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5 Things to NEVER Say to Police

Posted by Steve Karimi | Mar 05, 2018 | 0 Comments

Some people have a tough time knowing when to speak and when to remain quiet. There are many circumstances in life when having this ability can really pay off. Seattle Seahawks Bruce Irvin could use some lessons in this gentle art after making a joke on social media this week about being arrested for a DUI—an event that never happened. After an avalanche of criticism, he let everyone in on the joke and pledged to stay off social media for the rest of the day. Whew! Another scenario where knowing when to shut up can be a big help is when you encounter police.

5 Things You Should Never Say to Police

Lies

Obstruction of justice means many different things. Mainly, it is when people stand in the way of an investigation, impeding the work of police. If you are lying and are charged with the obstruction of justice, you can be convicted of a felony. It's not worth it. You are not obligated to answer questions; just remain quiet.

“I Did it

Prosecutors and police have the burden of proving you are guilty of a crime. When you blurt out “I did it” for whatever reason, what's done is done. Keeping your mouth shut despite what the police are saying to you about how coming clean will help you is your best decision. Should you choose to plead guilty, it is best to do so as part of plea bargain.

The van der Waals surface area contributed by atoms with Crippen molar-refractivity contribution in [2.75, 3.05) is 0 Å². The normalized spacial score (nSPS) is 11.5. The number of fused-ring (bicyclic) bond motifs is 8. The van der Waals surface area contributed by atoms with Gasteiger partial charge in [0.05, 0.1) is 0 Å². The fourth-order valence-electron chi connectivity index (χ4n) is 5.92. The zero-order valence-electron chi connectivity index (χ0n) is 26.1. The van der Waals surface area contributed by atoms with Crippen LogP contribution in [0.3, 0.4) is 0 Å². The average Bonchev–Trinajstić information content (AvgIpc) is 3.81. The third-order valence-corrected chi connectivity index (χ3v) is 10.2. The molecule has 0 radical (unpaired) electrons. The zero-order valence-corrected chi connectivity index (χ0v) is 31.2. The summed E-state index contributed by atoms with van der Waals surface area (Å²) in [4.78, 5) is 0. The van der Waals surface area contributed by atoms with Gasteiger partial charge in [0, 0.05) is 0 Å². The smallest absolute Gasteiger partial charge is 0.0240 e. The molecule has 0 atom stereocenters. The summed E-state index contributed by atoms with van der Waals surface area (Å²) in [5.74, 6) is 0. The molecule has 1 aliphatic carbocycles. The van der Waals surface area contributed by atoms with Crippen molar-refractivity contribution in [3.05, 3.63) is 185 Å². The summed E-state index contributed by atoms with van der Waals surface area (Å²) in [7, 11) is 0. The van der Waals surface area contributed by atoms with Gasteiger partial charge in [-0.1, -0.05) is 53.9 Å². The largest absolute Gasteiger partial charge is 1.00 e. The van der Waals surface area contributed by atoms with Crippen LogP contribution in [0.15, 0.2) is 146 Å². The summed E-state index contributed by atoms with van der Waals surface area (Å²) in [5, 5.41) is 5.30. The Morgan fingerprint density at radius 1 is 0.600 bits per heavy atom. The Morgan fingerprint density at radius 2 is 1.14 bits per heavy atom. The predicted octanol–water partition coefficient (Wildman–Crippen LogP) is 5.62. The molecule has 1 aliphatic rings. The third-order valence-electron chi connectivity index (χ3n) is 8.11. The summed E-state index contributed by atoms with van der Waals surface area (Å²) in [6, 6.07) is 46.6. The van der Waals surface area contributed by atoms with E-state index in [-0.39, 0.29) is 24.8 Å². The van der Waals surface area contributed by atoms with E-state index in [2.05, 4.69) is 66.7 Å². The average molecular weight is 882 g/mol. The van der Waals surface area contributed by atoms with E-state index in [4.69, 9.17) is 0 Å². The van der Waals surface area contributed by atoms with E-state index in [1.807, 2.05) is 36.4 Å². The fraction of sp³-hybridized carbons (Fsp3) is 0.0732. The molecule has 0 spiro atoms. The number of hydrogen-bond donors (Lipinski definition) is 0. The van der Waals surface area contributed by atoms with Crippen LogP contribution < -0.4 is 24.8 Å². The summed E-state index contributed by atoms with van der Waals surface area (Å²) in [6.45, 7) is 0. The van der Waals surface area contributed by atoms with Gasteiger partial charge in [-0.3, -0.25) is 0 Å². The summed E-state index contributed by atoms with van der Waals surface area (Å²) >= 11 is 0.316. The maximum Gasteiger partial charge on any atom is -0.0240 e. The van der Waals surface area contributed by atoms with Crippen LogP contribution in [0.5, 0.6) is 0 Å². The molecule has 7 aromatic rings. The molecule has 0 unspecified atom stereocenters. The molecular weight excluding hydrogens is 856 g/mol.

Anything

Remember that you are not obligated to say anything. It is not always easy to know what to say and what not to say—but know this: it is best to say nothing. You should always be very polite and courteous throughout the process, but simply continue to tell the officer that you are exercising your Miranda rights in staying quiet.

“Yes, you can search my…”

Even if you have done nothing wrong, it is never in your best interest to say yes to a search. Law enforcement must have a good reason or probable cause, or a warrant to perform any search of you or your property. This requirement is waived the moment you say yes to the police offer for a search. If you agree to a search and the officer uncovers something that supports their suspicions, arguing this later could present a problem for you and your attorney.

“I only had two margaritas”

A faulty notion that sharing a little of the truth will create rapport between you and the cop is dangerous. If you tell the officer you had two drinks, you just admitted to drinking before driving. You have just given the officer reasonable suspicion that they need to take additional action. The officer now may detain you or interrogate you further. Stay quiet.

Hopefully, you will never have to heed the advice of keeping your mouth shut if pulled over by police. But if you are already facing charges, Steve Karimi, a former prosecutor, can help you determine your best strategy for your criminal defense. Contact us today and schedule your first step to resolving your problem. Peace of mind is waiting for you.

About the Author

Steve Karimi

Steve Karimi attended Pepperdine University School of Law. After graduation he worked as a prosecutor in Seattle where he gained valuable insight to the criminal justice system. Attorney Karimi uses his experiences as a prosecutor everyday only now he fights for the justice of those accused.

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